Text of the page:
Switching gears here, we’re also an auto site. Do you have any favorite car memories you can share?I never was really a fan of Jaguars, until I was on Homeland and I saw Damian pull up in this orange convertible sports Jaguar and I’m like, “Dude, what is that?” And he’s like, “Yeah, Jaguar gave it to me, they’re sponsoring me.” I'm like “ummm, can I have one?” So we all got a ride in it — it’s awesome. Although, before that, and even to this day, I’m a huge fan of Tesla. I have a Tesla little model that I put together that my wife calls me a nerd for, but I would love a Tesla car one day if they’d like to sponsor me — that would be amazing.
Since I was a child I’ve always loved Ferraris, and there was a silver Ferrari that Will Smith drove inBad Boys 2 and that was like my dream Ferrari. I’m not really big into wanting fancy cars, but just for like the child in me, I think I need to lease a Ferrari for a year.
And your first car?My first car was actually a Toyota Celica GT  ’91. It was white, stick shift, convertible, white with a black top. And Lindsay, I thought I was so cool. I’m a California kid living in Omaha, Nebraska, and senior year I’m rolling around Nebraska in a Toyota Celica convertible. Now remember it snows there, but I didn’t care, I was so cool during summer and spring and fall. My parents still have it to this day. Toyotas don’t die. It’s got over 200,000 miles and it still runs like it’s brand new. My mom and dad love it, they’ll put the top down and drive up the coast.
Any final thoughts or parting advice?I want to tell you one thing that I thought was really funny. My father, being from Afghanistan, doesn’t really know the industry, but always wanted to be an actor as well when he was a kid so he’s kind of living vicariously through me. He loves to give advice, so he’d say bachem — bachem means my son — “Bachim, (imitating accent)  you know what you have to do? I saw John Travolta on Oprah and he said he wears black V-neck. When he used to go to auditions, he wears black V-neck, show his muscles, tight shirt, shows the arms, biceps. I think you should also wear black V-neck, you’ll get the role, 100%” (laughs).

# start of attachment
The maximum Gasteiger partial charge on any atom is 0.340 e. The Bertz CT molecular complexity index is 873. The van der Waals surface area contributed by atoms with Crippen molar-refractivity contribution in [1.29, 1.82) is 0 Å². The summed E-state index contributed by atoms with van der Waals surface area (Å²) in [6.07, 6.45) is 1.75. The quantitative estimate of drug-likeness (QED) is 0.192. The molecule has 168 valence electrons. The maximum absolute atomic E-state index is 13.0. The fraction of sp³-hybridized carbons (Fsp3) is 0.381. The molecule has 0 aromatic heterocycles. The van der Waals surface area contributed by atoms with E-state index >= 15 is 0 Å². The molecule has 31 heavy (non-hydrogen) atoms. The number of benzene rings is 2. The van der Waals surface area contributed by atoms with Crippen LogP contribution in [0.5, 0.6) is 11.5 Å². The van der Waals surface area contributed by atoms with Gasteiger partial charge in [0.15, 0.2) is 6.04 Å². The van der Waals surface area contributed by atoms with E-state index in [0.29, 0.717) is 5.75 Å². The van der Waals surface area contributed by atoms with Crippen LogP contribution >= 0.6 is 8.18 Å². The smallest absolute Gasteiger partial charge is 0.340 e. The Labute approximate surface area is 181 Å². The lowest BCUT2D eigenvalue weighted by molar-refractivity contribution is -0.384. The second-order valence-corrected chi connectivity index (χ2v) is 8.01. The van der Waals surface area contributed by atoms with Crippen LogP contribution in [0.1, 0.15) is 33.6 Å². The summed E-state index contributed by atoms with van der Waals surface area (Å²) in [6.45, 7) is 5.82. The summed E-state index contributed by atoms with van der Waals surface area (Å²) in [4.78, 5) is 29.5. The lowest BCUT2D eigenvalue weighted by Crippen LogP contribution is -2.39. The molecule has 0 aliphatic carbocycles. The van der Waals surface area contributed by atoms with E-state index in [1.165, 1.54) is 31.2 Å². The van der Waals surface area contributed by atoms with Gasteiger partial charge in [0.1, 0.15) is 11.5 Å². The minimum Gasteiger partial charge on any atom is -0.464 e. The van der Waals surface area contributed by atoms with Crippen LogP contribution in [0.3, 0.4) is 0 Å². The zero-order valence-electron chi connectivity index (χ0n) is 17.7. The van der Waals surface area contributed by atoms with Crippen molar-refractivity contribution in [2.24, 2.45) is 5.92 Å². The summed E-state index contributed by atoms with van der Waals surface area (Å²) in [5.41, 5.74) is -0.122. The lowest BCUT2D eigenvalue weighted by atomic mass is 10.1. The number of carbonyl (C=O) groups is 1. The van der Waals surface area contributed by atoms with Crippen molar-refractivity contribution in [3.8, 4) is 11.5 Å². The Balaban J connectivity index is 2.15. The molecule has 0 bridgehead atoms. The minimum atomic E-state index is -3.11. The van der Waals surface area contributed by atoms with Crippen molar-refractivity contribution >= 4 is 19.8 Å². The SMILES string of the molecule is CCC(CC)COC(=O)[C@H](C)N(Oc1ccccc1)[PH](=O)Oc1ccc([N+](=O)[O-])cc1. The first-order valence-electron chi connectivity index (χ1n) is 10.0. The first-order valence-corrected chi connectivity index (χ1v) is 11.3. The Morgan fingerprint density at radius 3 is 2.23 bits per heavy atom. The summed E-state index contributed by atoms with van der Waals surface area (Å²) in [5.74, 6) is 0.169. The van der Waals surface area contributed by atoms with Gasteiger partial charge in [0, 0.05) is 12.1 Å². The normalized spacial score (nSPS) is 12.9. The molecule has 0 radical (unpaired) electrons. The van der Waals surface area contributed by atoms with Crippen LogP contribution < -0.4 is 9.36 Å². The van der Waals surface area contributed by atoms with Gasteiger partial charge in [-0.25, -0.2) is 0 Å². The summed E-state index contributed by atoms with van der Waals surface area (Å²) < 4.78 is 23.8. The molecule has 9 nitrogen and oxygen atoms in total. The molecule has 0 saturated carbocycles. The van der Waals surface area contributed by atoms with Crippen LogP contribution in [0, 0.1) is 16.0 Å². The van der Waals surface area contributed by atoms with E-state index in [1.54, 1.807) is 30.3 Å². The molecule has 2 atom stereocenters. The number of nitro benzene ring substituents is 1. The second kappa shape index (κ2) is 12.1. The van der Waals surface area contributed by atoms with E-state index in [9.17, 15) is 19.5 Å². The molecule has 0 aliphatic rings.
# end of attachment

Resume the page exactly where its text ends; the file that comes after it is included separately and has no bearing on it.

Did you take his advice?You know it’s funny, I did wear a black V-neck to one of my castings and I did get the role, so it’s funny now he’s like, “Hey, look it worked.”
I’ve been blessed with a great acting and career coach. Barbara has been with me for the past 5 years and from when I was down and depressed — because it happens to us actors — she would find ways to invigorate the light within. She would call it my pilot light as an actor, and her motto is “I’m going to teach you that when you hit the ceiling, we’re going to make the ceiling the floor, and recreate, reinvent and keep going.” And so I just wanted to give that shout out because that woman has saved my life.
She’s the one who pushed me to teach self-defense to kids and women. I donate time teaching women who are in a shelter from domestic violence. The thing is, I work different. It’s not about teaching them how to defend themselves and kick ass with elbows and knees — okay part of it is about that — but I try to instill in them confidence, and knowing that you’re a strong spirit, man or woman. And, if you walk with love and confidence, that, 99% of the time, will radiate and keep danger away, because most robbers, rapists, they’re looking for easy victims, no one who wants to put up a fight. That confidence alone will pretty much keep that away, but unfortunately if stuff does go down, then you have to turn it up a little bit and that’s when the tiger within you has to come out to get you home safe to your family. I tell people just get into a self-defense class, take a couple, you’ll notice a difference in your walk and your day-to-day job. That’s the whole point. The art will take over in a way that reflects in your everyday life, not just the danger part. I’ll leave that with you.

Stay up-to-date on Moore's projects via Twitter.